Exploring Fault Lines From Atacama to San Andreas
“When I was little, I used to visit southern Chile with my family, and at night I could hear the Villarrica volcano crackle and see the top of it on fire. All of that seemed amazing to me,” says Carolina Muñoz-Saez as she explains how she found love for the earth at a very young age.
Carolina is a woman with plenty of experience. She has a relaxed tone when speaking which transmits confidence instantly. She was born in Chile, a country known for having the record of the biggest earthquake in the world, but ironically, doesn’t value the importance of geology. “During my childhood and teenage years, I didn’t have any single class that would teach me earth sciences.” That is also part of what motivated her interest in geology.
“There was also an earthquake in Santiago, like in 1985, and I remember people running and the ground shaking. I was always interested in knowing how these natural events were produced,” she continued.
There She Blows! Studying Hydrothermal Systems
On a cold but sunny morning, Muñoz-Saez came out of her office at the Department of Geological Sciences at the University of Nevada, Reno, to give the interview. The Chilean scientist seems a modest person, but on her resume, you can find postdoctoral experience at Columbia University and a Ph.D. at the University of California, Berkeley. “I couldn’t have come this fair if I didn’t persevere and look for opportunities,” she said as she gazed at Manzanita Lake, located just minutes from her office.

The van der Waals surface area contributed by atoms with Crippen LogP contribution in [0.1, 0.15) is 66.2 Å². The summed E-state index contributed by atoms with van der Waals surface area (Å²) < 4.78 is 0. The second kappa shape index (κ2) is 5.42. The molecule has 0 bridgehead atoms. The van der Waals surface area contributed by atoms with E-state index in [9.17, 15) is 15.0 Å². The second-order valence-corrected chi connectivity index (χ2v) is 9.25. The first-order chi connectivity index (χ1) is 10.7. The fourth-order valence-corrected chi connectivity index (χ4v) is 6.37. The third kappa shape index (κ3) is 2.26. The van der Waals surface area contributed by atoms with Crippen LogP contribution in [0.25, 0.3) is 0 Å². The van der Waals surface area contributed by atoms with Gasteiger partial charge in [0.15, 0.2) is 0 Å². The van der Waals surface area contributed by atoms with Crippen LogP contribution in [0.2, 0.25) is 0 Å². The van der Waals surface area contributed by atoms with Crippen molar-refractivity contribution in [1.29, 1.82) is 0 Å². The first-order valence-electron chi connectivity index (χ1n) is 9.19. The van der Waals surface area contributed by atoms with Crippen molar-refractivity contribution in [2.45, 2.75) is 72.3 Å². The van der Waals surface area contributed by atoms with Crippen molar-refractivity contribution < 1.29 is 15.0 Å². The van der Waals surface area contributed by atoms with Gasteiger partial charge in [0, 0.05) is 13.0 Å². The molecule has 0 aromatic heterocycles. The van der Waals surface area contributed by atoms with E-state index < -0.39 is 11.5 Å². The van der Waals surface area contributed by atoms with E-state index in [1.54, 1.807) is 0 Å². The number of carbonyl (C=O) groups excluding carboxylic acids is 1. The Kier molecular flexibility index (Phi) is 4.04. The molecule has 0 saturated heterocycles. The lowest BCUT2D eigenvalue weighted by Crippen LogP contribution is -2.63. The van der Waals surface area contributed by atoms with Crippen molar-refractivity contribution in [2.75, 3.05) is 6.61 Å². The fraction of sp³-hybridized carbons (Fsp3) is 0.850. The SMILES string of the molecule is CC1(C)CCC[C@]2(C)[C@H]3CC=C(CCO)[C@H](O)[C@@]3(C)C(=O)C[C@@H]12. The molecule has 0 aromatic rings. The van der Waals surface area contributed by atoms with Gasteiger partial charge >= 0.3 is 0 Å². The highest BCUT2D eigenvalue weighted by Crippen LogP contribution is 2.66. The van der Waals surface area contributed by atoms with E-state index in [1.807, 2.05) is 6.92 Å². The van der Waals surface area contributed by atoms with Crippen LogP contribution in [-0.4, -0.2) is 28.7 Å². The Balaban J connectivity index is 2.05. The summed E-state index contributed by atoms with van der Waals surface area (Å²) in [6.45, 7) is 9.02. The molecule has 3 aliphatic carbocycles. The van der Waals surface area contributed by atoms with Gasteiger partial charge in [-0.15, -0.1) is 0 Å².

Her expertise is hydrothermal systems, which occur when water is deep enough to be heated by warm rocks. She said these systems are important because they help to understand the dynamics of the earth, are deposits of important minerals, such as gold or copper, and are a source of energy and heating. Fewer than 1000 geysers have been reported on Earth and most of them are concentrated in three geyser fields: Yellowstone National Park (Wyoming, United States), Geyser Valley (Kamchatka, Russia), and El Tatio (Atacama, Chile).
Muñoz-Saez has been working for several years in a geyser field in the Chilean Altiplano called El Tatio, the largest hydrothermal field in South America, specifically investigating silica sinter deposits. She also has been researching microbes that are present in hot springs and geysers, and that live in chemical conditions similar to those on Mars and other planets. “These bacteria are so ancient that it is believed they could be used to study the origin of life on planet earth,” she explains.